A JavaScript library is a library of pre-written JavaScript code that allows for easier development of JavaScript-based applications,[1] especially for AJAX and other web-centric technologies.[2] They can be included in a website by embedding it directly in the HTML via a script tag.


With the expanded demands for JavaScript, an easier means for programmers to develop such dynamic interfaces was needed.[3][4] Thus, JavaScript libraries and JavaScript widget libraries were developed, allowing for developers to concentrate more upon more distinctive applications of Ajax.[5] This has led to other companies and groups, such as Microsoft and Yahoo! developing their own JavaScript-based user interface libraries, which find their way into the web applications developed by these companies.[6] Some JavaScript libraries allow for easier integration of JavaScript with other web development technologies, such as CSS, PHP, Ruby, and Java, while others provide utilities, often in the form of JavaScript functions, to make repetitive and complex tasks less taxing.[7][8] Many libraries include code to detect differences between runtime environments and remove the need for applications to allow for such inconsistencies.[citation needed]

Almost all JavaScript libraries are released under either a permissive or copyleft license to ensure license-free distribution, usage, and modification.[9]


Some JavaScript libraries, such as Angular, are classified as frameworks since they exhibit full-stack capabilities and properties not found in general JavaScript libraries.[10][11]


All npm packages are JavaScript libraries, but not all libraries are packages. Npm originally stood for "Node Package Manager", as the name implies, npm serves as a package manager for packages used in Node.js runtimes.[12][13] However, some npm packages offer CDN support for use of the library in both Node.js runtimes as well as the browser.[14]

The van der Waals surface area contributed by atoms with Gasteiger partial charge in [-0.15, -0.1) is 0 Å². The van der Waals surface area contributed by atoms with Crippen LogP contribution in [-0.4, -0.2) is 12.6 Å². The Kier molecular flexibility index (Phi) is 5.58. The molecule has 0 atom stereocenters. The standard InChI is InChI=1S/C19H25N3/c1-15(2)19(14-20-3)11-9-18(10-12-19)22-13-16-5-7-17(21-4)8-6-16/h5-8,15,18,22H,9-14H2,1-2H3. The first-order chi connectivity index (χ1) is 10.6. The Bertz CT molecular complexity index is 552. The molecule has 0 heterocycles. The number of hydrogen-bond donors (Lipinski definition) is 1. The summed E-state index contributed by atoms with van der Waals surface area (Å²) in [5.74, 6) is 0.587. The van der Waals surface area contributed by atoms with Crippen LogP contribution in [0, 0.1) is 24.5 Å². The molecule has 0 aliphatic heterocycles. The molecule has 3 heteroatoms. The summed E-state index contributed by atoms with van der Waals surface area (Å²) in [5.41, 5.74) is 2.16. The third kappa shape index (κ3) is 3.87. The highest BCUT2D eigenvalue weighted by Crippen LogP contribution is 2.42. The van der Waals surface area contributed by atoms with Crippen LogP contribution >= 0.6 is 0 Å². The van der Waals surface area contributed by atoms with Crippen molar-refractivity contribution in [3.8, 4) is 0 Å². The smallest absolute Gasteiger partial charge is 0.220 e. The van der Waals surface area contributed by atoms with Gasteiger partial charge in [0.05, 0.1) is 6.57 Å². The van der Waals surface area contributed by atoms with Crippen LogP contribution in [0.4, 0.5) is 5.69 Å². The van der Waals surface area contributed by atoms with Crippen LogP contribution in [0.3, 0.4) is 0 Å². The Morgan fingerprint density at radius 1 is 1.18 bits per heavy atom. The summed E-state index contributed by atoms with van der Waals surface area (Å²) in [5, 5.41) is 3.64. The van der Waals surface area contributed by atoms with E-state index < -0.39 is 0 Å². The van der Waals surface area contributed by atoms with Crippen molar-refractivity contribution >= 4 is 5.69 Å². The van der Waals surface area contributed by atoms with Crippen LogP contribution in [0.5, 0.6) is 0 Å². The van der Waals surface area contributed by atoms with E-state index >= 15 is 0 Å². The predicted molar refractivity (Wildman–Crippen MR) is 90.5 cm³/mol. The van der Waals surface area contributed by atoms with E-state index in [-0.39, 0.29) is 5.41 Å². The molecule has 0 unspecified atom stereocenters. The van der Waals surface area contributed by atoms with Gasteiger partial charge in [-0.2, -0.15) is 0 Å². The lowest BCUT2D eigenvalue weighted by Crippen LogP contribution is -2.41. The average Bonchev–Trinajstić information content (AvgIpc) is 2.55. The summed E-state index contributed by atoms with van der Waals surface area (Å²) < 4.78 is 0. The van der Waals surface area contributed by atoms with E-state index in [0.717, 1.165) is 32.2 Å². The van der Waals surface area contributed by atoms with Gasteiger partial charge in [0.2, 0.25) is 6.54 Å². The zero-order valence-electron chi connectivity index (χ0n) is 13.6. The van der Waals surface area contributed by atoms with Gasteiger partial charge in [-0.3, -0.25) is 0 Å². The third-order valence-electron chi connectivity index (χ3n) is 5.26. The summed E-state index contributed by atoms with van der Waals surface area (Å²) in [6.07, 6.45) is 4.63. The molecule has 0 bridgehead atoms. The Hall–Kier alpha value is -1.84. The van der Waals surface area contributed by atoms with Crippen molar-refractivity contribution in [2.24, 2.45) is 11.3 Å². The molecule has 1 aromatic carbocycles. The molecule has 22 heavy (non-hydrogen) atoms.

See also


  1. ^ David Sawyer McFarland (2014). JavaScript & JQuery: The Missing Manual. O'Reilly Media. p. 106. ISBN 9781491948620.
  2. ^ "What is a JS library?". Khan Academy. Retrieved 2018-01-15.
  3. ^ Peters, Siem (2019-04-08). "A Brief History of JavaScript: from Netscape to Frameworks". Medium. Retrieved 2022-03-15.
  4. ^ AsyncBanana (2021-04-21). "A Short History of JavaScript and Its Evolution". Medium. Retrieved 2022-03-15.
  5. ^ Andy Harris (2009). JavaScript and AJAX For Dummies. Wiley. p. 240. ISBN 9780470417997.
  6. ^ Jake Rutter (2011). Smashing JQuery. Wiley. p. 21. ISBN 9780470977361.
  7. ^ Walsh, David (2007-09-05). "6 Reasons To Use JavaScript Libraries & Frameworks". David Walsh Blog. Retrieved 2022-03-15.
  8. ^ "40 Useful NPM Packages for Node.js Apps in 2021". leanylabs.com. Retrieved 2022-03-15.
  9. ^ Shelley Powers (2010). JavaScript Cookbook. O'Reilly Media. pp. 389–412. ISBN 9781449395926.
  10. ^ "The Difference Between a Framework and a Library". freeCodeCamp.org. 2019-02-01. Retrieved 2022-03-15.
  11. ^ "What is the difference between Library vs Framework?". DEV Community. Retrieved 2022-03-15.
  12. ^ "A Clear Definition of npm and What it Does". CSS-Tricks. 2022-01-20. Retrieved 2022-03-15.
  13. ^ "Node.js NPM". www.w3schools.com. Retrieved 2022-03-15.
  14. ^ Grosselle, Alessandro (2019-11-12). "The JS library distribution dilemma, NPM or URL?". THRON tech blog. Retrieved 2022-03-15.